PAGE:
I RUN to work (this makes me both proud and smug, but this is not the place to expand on that).

It gives me an hour to myself each morning. My phone is at the bottom of my rucksack but I feel truly connected. Connected to real life.

My commute is a pleasure until the pedestrian traffic thickens, somewhere between Elephant and Castle and Waterloo. Then the phone zombies proliferate and I have to navigate not just for myself but for all of them. Even if they break from their tedious interactions as they shuffle along the pavement, they rarely register me. Or if they do, it doesn't occur to them to collate both of our trajectories to avoid a crash. The way people used to. I've given up shouting "LOOK" to give them time to play their part in a collision free passage. I just zigzag.

This is how some adults have been affected by constant connection with the internet, by the social media boom of the last 15 years. Think what it must be like if you've been hooked on screens since the age of three or even earlier.

This week the Children's Commissioner compared some children's use of the internet to bingeing on junk food. It's a comparison I've made before - studies link high use of the internet by under-14s with obesity, poor sleep and poor concentration at school. All symptoms of burger or fried chicken abuse. It's why I'm pleased to have ScreenLimit, the parental control app as one of our clients. 

We work in an industry where social media and internet presence is vital - obviously you're reading this on a website. But it is the quality of that presence that is important.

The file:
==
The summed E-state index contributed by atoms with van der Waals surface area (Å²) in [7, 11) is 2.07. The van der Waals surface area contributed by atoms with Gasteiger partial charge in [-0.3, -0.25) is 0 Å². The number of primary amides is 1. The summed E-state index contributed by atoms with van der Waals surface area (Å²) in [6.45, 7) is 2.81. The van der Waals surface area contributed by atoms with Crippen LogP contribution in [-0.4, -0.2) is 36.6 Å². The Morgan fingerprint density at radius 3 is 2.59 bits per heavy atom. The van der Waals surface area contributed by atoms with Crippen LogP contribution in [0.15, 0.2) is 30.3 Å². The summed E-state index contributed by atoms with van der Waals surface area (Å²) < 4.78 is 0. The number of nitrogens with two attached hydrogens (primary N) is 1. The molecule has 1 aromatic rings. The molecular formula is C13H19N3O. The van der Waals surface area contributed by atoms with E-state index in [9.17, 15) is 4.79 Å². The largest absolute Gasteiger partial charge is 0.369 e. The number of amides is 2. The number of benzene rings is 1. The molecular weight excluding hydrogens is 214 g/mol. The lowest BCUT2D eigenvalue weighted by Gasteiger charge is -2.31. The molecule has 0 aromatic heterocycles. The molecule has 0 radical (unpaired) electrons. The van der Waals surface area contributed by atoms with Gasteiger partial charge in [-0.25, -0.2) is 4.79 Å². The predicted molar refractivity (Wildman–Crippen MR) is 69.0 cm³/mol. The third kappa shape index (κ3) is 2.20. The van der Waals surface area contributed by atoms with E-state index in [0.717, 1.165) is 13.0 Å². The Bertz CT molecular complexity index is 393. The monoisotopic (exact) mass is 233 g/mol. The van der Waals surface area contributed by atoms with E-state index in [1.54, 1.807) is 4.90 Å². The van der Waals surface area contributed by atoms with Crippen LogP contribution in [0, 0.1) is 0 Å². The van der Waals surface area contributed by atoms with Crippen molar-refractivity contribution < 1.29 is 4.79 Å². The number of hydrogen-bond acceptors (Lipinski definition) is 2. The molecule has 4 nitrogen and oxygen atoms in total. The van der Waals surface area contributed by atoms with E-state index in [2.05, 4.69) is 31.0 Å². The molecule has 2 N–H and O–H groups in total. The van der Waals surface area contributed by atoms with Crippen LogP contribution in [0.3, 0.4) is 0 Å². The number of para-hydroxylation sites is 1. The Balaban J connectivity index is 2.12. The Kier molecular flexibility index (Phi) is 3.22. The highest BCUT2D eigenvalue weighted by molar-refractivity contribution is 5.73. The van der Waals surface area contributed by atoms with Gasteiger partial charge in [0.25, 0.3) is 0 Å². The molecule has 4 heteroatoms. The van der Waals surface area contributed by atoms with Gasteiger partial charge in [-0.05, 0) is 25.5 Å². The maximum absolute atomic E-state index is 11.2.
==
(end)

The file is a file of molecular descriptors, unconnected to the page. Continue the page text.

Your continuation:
When I finish my run and am showered and at my desk, I can turn my attention fully to my inbox. I can give people the replies they deserve. You can't run a business as you walk along a pavement. You end up moving slowly and inefficiently and sending shoddy communications. Multi-tasking is impossible. It's better to complete tasks individually in succession than to fly between them not giving your concentration the time warm to each task before abandoning it for a stab at the next one.

We can be good examples to our children while helping ourselves. Using the internet and social media efficiently gives us time to participate in real life fully, not to act as spectators of our own activities or real-time autobiographers.

Unless you want your children to grow up as outsiders, like the ones with no TVs who mums cut their hair, you can't ban them from going online.

The internet is not a good thing or a bad thing. It's as worthy as the people who use it. It has democratised knowledge and eased the dissemination of fake news. It's made it easier tell your mum you love her and to give a stranger a blast of racist or sexist or homophobic abuse. It's given great writers great platforms and terrible ones the same.

Massive money-making machines like Google and Facebook are not intrinsically evil but neither are they instinctively good. There's a level of dishonesty on the internet that's never far from the homepage. Like that tiny, faint x that makes it harder to shut down the adverts. Or the paid-for links at the bottom of ostensibly trustworthy outlets that promise you some sensational picture or tip or photo of a celebrity being caught looking like a real human before taking you on self-propelled safari of dull, illiterate picture captions to harvest low-quality high-volume clicks.

As adults we are equipped to see this for ourselves, and act accordingly. Some of us do. But most children can't do that and we need to make decisions for them. And by working out what's best for them, we might get a decent grasp of what is best for ourselves.

Pete Bell